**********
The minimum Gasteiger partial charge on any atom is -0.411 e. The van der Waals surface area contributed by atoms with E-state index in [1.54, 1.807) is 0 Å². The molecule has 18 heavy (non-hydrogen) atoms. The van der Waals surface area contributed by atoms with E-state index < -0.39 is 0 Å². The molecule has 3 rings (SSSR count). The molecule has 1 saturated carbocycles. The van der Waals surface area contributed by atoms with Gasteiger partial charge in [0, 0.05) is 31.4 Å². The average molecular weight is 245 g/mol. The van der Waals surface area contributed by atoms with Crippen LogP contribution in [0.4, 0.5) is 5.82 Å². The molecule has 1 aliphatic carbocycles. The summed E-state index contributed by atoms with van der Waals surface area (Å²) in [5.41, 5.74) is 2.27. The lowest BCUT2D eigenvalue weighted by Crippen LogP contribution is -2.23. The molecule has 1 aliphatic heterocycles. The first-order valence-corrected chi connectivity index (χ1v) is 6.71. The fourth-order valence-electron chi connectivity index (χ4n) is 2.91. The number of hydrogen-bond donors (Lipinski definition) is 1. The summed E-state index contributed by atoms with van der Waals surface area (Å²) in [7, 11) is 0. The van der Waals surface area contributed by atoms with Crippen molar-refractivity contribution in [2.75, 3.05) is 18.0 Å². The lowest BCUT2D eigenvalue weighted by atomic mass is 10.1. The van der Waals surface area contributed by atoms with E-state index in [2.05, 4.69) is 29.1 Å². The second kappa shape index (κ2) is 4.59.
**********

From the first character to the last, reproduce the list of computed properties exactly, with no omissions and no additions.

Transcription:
The minimum Gasteiger partial charge on any atom is -0.411 e. The van der Waals surface area contributed by atoms with E-state index in [1.54, 1.807) is 0 Å². The molecule has 18 heavy (non-hydrogen) atoms. The van der Waals surface area contributed by atoms with E-state index < -0.39 is 0 Å². The molecule has 3 rings (SSSR count). The molecule has 1 saturated carbocycles. The van der Waals surface area contributed by atoms with Gasteiger partial charge in [0, 0.05) is 31.4 Å². The average molecular weight is 245 g/mol. The van der Waals surface area contributed by atoms with Crippen LogP contribution in [0.4, 0.5) is 5.82 Å². The molecule has 1 aliphatic carbocycles. The summed E-state index contributed by atoms with van der Waals surface area (Å²) in [5.41, 5.74) is 2.27. The lowest BCUT2D eigenvalue weighted by Crippen LogP contribution is -2.23. The molecule has 1 aliphatic heterocycles. The first-order valence-corrected chi connectivity index (χ1v) is 6.71. The fourth-order valence-electron chi connectivity index (χ4n) is 2.91. The number of hydrogen-bond donors (Lipinski definition) is 1. The summed E-state index contributed by atoms with van der Waals surface area (Å²) in [7, 11) is 0. The van der Waals surface area contributed by atoms with Crippen molar-refractivity contribution in [2.75, 3.05) is 18.0 Å². The lowest BCUT2D eigenvalue weighted by atomic mass is 10.1. The van der Waals surface area contributed by atoms with E-state index in [2.05, 4.69) is 29.1 Å². The second kappa shape index (κ2) is 4.59.